Allowing private entities to create regulatory barriers that exclude potential competitors is a violation of the protection from “undue influence in elections from power” that is prohibited by the Texas Constitution.

Much of this expense is due to Texas’ 100 – year- old requirement that signatures be collected by hand and submitted on paper nomination petitions rather than electronically. This necessitates the hiring of professional petition circulators, who currently charge at least $3 per signature. The result is that simply qualifying for the ballot is a cost-prohibitive endeavor for all but the wealthiest of candidates or parties.

The discriminatory nature of a statutory scheme that grants automatic access to the two oldest political parties, while imposing cost-prohibitive financial burdens on all but the wealthiest of their potential competitors, once again raises the question whether such a system rises to the level of an “undue influence in elections from power” that is prohibited by the Texas Constitution.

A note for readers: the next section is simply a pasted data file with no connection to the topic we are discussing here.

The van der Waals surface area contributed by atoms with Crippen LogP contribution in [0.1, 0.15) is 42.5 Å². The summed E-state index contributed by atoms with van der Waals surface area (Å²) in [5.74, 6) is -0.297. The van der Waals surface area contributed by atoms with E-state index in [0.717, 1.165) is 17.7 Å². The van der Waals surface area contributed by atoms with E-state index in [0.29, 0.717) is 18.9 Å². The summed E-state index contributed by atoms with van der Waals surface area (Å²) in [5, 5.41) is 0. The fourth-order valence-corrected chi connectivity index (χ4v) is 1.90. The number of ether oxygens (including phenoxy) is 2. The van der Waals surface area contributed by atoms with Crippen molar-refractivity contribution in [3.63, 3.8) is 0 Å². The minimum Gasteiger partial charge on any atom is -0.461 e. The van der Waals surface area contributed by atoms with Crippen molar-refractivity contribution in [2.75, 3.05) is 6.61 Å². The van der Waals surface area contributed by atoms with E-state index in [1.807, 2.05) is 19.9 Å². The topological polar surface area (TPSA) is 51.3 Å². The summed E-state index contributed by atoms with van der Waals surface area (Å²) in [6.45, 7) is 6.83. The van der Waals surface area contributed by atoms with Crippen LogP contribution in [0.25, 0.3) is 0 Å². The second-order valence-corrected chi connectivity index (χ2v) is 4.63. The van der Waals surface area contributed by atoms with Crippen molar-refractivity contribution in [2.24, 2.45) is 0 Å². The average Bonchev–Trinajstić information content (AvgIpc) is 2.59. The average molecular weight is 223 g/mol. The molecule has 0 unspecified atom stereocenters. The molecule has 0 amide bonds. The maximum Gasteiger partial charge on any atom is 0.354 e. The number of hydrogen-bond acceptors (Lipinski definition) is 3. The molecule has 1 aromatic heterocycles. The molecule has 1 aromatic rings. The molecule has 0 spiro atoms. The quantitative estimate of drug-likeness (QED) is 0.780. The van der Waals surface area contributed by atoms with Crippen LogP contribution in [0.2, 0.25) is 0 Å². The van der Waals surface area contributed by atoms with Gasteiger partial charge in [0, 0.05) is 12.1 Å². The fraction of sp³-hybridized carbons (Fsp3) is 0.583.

TVC reviewed all state legislative races in general elections between 1992-2016. We found a pattern of systematic denial of voters’ rights because there was only one choice of candidate on the ballot.

In Table one we see that in 30% of the races for State Senate, candidates were not challenged by a competing candidate.  This means that in every general election in 1992 at least four million Texans[1] were denied the opportunity to cast a meaningful ballot for the candidate of their choice.


General Election Number of Races Candidates without opposition Texans denied meaningful vote
1992 31 8 4,384,000
1994 31 12 6,576,000